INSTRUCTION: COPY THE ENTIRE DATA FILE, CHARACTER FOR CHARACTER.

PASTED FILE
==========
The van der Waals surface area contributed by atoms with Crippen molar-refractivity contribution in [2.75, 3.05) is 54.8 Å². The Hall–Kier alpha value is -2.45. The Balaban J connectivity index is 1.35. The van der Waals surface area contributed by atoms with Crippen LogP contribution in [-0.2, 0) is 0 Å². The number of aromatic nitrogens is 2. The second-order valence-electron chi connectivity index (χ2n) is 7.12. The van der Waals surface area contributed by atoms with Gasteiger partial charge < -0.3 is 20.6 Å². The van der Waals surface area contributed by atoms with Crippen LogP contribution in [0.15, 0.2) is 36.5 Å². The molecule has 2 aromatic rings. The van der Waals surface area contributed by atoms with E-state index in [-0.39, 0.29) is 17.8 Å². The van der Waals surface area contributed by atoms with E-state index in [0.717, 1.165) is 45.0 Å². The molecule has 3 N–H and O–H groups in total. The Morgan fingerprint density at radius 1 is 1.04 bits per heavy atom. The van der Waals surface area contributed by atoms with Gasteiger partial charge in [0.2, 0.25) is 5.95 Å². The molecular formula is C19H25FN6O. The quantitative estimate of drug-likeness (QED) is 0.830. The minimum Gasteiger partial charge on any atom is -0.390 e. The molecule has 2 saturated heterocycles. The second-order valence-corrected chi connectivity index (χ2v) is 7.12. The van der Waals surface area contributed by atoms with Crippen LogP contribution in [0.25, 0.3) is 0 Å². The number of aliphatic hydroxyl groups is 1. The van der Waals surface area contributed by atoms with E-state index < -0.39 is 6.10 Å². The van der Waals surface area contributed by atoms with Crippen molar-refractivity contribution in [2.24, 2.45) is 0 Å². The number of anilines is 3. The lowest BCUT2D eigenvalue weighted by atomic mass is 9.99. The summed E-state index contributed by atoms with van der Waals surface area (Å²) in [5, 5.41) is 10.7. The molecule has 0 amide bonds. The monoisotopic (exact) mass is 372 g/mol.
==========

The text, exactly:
The van der Waals surface area contributed by atoms with Crippen molar-refractivity contribution in [2.75, 3.05) is 54.8 Å². The Hall–Kier alpha value is -2.45. The Balaban J connectivity index is 1.35. The van der Waals surface area contributed by atoms with Crippen LogP contribution in [-0.2, 0) is 0 Å². The number of aromatic nitrogens is 2. The second-order valence-electron chi connectivity index (χ2n) is 7.12. The van der Waals surface area contributed by atoms with Gasteiger partial charge < -0.3 is 20.6 Å². The van der Waals surface area contributed by atoms with Crippen LogP contribution in [0.15, 0.2) is 36.5 Å². The molecule has 2 aromatic rings. The van der Waals surface area contributed by atoms with E-state index in [-0.39, 0.29) is 17.8 Å². The van der Waals surface area contributed by atoms with E-state index in [0.717, 1.165) is 45.0 Å². The molecule has 3 N–H and O–H groups in total. The Morgan fingerprint density at radius 1 is 1.04 bits per heavy atom. The van der Waals surface area contributed by atoms with Gasteiger partial charge in [0.2, 0.25) is 5.95 Å². The molecular formula is C19H25FN6O. The quantitative estimate of drug-likeness (QED) is 0.830. The minimum Gasteiger partial charge on any atom is -0.390 e. The molecule has 2 saturated heterocycles. The second-order valence-corrected chi connectivity index (χ2v) is 7.12. The van der Waals surface area contributed by atoms with Crippen LogP contribution in [0.25, 0.3) is 0 Å². The number of aliphatic hydroxyl groups is 1. The van der Waals surface area contributed by atoms with E-state index < -0.39 is 6.10 Å². The van der Waals surface area contributed by atoms with Crippen molar-refractivity contribution in [2.24, 2.45) is 0 Å². The number of anilines is 3. The lowest BCUT2D eigenvalue weighted by atomic mass is 9.99. The summed E-state index contributed by atoms with van der Waals surface area (Å²) in [5, 5.41) is 10.7. The molecule has 0 amide bonds. The monoisotopic (exact) mass is 372 g/mol.